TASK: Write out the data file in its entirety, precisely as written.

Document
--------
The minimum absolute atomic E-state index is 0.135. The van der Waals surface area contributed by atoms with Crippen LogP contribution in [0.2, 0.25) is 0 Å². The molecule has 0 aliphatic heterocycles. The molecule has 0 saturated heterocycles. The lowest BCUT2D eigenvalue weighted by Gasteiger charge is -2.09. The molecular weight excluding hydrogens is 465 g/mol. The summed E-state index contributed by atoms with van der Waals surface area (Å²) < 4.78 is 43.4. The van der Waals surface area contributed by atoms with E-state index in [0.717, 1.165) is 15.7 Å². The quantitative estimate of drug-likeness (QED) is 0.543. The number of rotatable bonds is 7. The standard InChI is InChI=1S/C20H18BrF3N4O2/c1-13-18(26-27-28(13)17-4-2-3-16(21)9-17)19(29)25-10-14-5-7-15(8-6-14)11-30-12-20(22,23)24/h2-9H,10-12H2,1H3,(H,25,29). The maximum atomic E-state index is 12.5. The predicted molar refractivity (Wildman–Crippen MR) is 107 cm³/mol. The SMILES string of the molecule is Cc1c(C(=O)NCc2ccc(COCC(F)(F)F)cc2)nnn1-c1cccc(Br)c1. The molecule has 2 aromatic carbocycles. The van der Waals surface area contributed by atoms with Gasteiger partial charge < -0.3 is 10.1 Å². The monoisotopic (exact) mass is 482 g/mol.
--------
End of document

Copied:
The minimum absolute atomic E-state index is 0.135. The van der Waals surface area contributed by atoms with Crippen LogP contribution in [0.2, 0.25) is 0 Å². The molecule has 0 aliphatic heterocycles. The molecule has 0 saturated heterocycles. The lowest BCUT2D eigenvalue weighted by Gasteiger charge is -2.09. The molecular weight excluding hydrogens is 465 g/mol. The summed E-state index contributed by atoms with van der Waals surface area (Å²) < 4.78 is 43.4. The van der Waals surface area contributed by atoms with E-state index in [0.717, 1.165) is 15.7 Å². The quantitative estimate of drug-likeness (QED) is 0.543. The number of rotatable bonds is 7. The standard InChI is InChI=1S/C20H18BrF3N4O2/c1-13-18(26-27-28(13)17-4-2-3-16(21)9-17)19(29)25-10-14-5-7-15(8-6-14)11-30-12-20(22,23)24/h2-9H,10-12H2,1H3,(H,25,29). The maximum atomic E-state index is 12.5. The predicted molar refractivity (Wildman–Crippen MR) is 107 cm³/mol. The SMILES string of the molecule is Cc1c(C(=O)NCc2ccc(COCC(F)(F)F)cc2)nnn1-c1cccc(Br)c1. The molecule has 2 aromatic carbocycles. The van der Waals surface area contributed by atoms with Gasteiger partial charge < -0.3 is 10.1 Å². The monoisotopic (exact) mass is 482 g/mol.